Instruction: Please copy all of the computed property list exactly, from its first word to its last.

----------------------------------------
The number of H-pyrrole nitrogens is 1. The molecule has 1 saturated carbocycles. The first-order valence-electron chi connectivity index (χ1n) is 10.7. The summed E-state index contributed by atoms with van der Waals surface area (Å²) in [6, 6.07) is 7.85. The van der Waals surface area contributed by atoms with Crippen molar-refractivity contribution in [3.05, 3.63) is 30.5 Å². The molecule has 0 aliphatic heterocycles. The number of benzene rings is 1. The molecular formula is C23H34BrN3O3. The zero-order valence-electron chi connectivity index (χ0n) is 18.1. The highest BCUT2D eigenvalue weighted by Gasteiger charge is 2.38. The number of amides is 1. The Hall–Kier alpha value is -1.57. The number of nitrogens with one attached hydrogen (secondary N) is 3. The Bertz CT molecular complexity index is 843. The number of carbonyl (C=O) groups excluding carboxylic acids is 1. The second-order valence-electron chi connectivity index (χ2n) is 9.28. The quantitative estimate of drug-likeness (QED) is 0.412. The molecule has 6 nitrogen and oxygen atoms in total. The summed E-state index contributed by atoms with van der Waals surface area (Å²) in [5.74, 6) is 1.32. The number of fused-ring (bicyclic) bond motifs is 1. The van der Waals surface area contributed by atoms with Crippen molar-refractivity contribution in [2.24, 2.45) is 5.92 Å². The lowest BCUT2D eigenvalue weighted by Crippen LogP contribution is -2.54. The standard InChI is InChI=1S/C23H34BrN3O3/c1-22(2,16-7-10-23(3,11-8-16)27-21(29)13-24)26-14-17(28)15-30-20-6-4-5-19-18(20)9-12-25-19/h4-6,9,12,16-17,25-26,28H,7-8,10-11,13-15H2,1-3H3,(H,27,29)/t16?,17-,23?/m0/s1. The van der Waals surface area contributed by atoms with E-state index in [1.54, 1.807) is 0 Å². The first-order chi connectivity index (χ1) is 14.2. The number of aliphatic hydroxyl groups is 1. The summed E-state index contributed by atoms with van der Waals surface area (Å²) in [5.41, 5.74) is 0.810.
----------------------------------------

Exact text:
The number of H-pyrrole nitrogens is 1. The molecule has 1 saturated carbocycles. The first-order valence-electron chi connectivity index (χ1n) is 10.7. The summed E-state index contributed by atoms with van der Waals surface area (Å²) in [6, 6.07) is 7.85. The van der Waals surface area contributed by atoms with Crippen molar-refractivity contribution in [3.05, 3.63) is 30.5 Å². The molecule has 0 aliphatic heterocycles. The number of benzene rings is 1. The molecular formula is C23H34BrN3O3. The zero-order valence-electron chi connectivity index (χ0n) is 18.1. The highest BCUT2D eigenvalue weighted by Gasteiger charge is 2.38. The number of amides is 1. The Hall–Kier alpha value is -1.57. The number of nitrogens with one attached hydrogen (secondary N) is 3. The Bertz CT molecular complexity index is 843. The number of carbonyl (C=O) groups excluding carboxylic acids is 1. The second-order valence-electron chi connectivity index (χ2n) is 9.28. The quantitative estimate of drug-likeness (QED) is 0.412. The molecule has 6 nitrogen and oxygen atoms in total. The summed E-state index contributed by atoms with van der Waals surface area (Å²) in [5.74, 6) is 1.32. The number of fused-ring (bicyclic) bond motifs is 1. The van der Waals surface area contributed by atoms with Crippen molar-refractivity contribution in [2.24, 2.45) is 5.92 Å². The lowest BCUT2D eigenvalue weighted by Crippen LogP contribution is -2.54. The standard InChI is InChI=1S/C23H34BrN3O3/c1-22(2,16-7-10-23(3,11-8-16)27-21(29)13-24)26-14-17(28)15-30-20-6-4-5-19-18(20)9-12-25-19/h4-6,9,12,16-17,25-26,28H,7-8,10-11,13-15H2,1-3H3,(H,27,29)/t16?,17-,23?/m0/s1. The van der Waals surface area contributed by atoms with E-state index in [1.54, 1.807) is 0 Å². The first-order chi connectivity index (χ1) is 14.2. The number of aliphatic hydroxyl groups is 1. The summed E-state index contributed by atoms with van der Waals surface area (Å²) in [5.41, 5.74) is 0.810.